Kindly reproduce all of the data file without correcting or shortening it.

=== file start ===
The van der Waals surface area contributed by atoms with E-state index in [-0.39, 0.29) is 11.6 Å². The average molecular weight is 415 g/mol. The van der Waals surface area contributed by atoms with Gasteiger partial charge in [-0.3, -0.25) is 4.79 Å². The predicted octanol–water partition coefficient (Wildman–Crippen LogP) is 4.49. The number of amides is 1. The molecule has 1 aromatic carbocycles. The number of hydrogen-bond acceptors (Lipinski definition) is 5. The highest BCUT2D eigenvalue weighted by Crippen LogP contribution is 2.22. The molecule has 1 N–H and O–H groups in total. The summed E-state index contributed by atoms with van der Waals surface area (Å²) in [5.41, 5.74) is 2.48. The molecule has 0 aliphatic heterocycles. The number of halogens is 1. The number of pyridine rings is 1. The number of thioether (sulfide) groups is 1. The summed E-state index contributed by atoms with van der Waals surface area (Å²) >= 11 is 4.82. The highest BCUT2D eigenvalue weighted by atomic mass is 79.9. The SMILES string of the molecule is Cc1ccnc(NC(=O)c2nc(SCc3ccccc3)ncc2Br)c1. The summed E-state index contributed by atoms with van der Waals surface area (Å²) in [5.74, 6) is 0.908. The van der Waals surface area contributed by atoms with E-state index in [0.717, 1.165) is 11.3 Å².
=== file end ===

The van der Waals surface area contributed by atoms with E-state index in [-0.39, 0.29) is 11.6 Å². The average molecular weight is 415 g/mol. The van der Waals surface area contributed by atoms with Gasteiger partial charge in [-0.3, -0.25) is 4.79 Å². The predicted octanol–water partition coefficient (Wildman–Crippen LogP) is 4.49. The number of amides is 1. The molecule has 1 aromatic carbocycles. The number of hydrogen-bond acceptors (Lipinski definition) is 5. The highest BCUT2D eigenvalue weighted by Crippen LogP contribution is 2.22. The molecule has 1 N–H and O–H groups in total. The summed E-state index contributed by atoms with van der Waals surface area (Å²) in [5.41, 5.74) is 2.48. The molecule has 0 aliphatic heterocycles. The number of halogens is 1. The number of pyridine rings is 1. The number of thioether (sulfide) groups is 1. The summed E-state index contributed by atoms with van der Waals surface area (Å²) >= 11 is 4.82. The highest BCUT2D eigenvalue weighted by atomic mass is 79.9. The SMILES string of the molecule is Cc1ccnc(NC(=O)c2nc(SCc3ccccc3)ncc2Br)c1. The summed E-state index contributed by atoms with van der Waals surface area (Å²) in [5.74, 6) is 0.908. The van der Waals surface area contributed by atoms with E-state index in [0.717, 1.165) is 11.3 Å².